A resident walks from her flooded house towards the crew of the Cajun Navy in Lumberton, North Carolina, on September 15, 2018 in the wake of Hurricane Florence. Besides federal and state emergency crews, rescuers were being helped by volunteers from the “Cajun Navy” — civilians equipped with light boats, canoes and air mattresses — who also turned up in Houston during Hurricane Harvey to carry out water rescues. Alex EDELMAN / AFP
With rain still falling and no electricity, residents of New Bern, North Carolina are starting to pick up the pieces after devastating flooding caused by Hurricane Florence.
At the confluence of the Neuse and Trent rivers, where several hundred people were rescued from flood waters, uniformed national guardsmen tour an area to provide assistance.
“Do you need anything?” one asks. “Power!” a weary young woman replies.
Clint Hawkins and Jenny Baras accept food and water. They did not imagine living such a “nightmare” when they moved from New York to North Carolina.
“It’s our first hurricane. The wind was quite strong, some branches went down. But we were mainly affected by the flooding. The water started to rise even before the hurricane was here,” Baras said.
She shows photos taken the day before on her phone: “Do you see the red car over there? It was completely covered with water.”
Debris litters the ground around their modest red brick home and neighbors have left wet mattresses and sofas on the sidewalk, but the young couple had time to climb upstairs before the water came.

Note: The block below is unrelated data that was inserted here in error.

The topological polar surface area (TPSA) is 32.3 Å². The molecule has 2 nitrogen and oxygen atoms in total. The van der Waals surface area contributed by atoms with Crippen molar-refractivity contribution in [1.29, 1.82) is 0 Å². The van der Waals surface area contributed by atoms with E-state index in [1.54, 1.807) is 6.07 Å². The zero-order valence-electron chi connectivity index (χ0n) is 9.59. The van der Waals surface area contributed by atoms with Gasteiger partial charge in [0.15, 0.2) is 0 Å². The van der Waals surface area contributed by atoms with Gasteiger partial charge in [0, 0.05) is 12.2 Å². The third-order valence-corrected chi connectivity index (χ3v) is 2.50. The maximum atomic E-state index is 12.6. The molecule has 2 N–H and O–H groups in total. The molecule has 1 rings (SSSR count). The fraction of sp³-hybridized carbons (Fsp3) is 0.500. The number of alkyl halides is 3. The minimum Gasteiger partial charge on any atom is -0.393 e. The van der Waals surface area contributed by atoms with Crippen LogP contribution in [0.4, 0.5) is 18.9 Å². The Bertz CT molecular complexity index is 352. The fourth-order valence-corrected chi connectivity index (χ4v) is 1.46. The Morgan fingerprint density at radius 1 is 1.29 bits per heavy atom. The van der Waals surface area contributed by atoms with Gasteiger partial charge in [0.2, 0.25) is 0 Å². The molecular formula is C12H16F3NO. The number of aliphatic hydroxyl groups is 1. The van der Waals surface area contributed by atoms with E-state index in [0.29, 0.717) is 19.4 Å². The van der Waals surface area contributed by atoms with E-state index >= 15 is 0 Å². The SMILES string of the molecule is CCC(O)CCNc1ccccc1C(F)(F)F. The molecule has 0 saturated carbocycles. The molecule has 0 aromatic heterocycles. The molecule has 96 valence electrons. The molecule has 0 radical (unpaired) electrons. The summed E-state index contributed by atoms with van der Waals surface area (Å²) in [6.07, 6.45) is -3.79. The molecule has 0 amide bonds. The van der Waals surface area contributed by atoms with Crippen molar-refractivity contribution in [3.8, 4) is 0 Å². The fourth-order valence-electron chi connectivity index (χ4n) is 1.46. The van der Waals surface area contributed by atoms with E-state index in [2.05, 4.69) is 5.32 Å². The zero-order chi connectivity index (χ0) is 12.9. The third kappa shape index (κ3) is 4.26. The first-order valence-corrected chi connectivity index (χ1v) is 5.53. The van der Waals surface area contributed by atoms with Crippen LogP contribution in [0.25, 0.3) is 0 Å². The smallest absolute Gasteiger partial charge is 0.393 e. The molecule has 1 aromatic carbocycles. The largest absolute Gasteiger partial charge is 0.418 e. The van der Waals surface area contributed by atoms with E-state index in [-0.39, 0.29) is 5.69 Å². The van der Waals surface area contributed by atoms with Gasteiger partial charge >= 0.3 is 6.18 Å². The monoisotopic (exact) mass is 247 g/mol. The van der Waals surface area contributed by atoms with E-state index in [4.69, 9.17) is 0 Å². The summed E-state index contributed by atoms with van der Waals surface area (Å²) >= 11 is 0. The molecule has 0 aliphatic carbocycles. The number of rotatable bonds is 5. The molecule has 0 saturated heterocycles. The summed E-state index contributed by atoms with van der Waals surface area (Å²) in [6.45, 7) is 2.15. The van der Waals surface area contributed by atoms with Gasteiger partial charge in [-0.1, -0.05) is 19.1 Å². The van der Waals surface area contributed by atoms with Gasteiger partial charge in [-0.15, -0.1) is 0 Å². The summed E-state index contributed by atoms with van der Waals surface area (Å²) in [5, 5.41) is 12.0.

“We’re now waiting for the power to come back to give it a deep clean,” said Hawkins.
“We can’t really stay in at the moment, the smell is just too bad.”
‘Dry up and clean up’
Sheltered from the rain by the porch of the imposing family home, Laurie Eudy, the fourth generation to occupy the premises, takes time to update her journal.
“There’s a lot to write about,” she says.
An entry in her neat handwriting reads: “That was an adventure!”
She heard “a loud bump” in the middle of the night when the waters of the Neuse River swept up the street: “I first thought it was a tree, but when I opened the door, I saw a boat knocking at the front of the house.”
Her husband and brother-in-law donned life jackets to wade into the water and repel it.
The house is elevated and was largely spared damage, but Eudy fears they may be without electricity “for two weeks at least.”
A few blocks away, in the same wealthy waterfront neighborhood, a huge metal fan powered by a generator turns in the colonial house of Bill Ward’s parents.
“It was built in 1772,” he announces proudly. “And as far as we know, it had never been flooded before.”
The storm surge caused by Hurricane Florence withdrew from New Bern almost as fast as it arrived, and despite the rain that continued on Saturday, the lawyer believes that the worst is over.
“We are now in the dry up and clean up stage,” he said.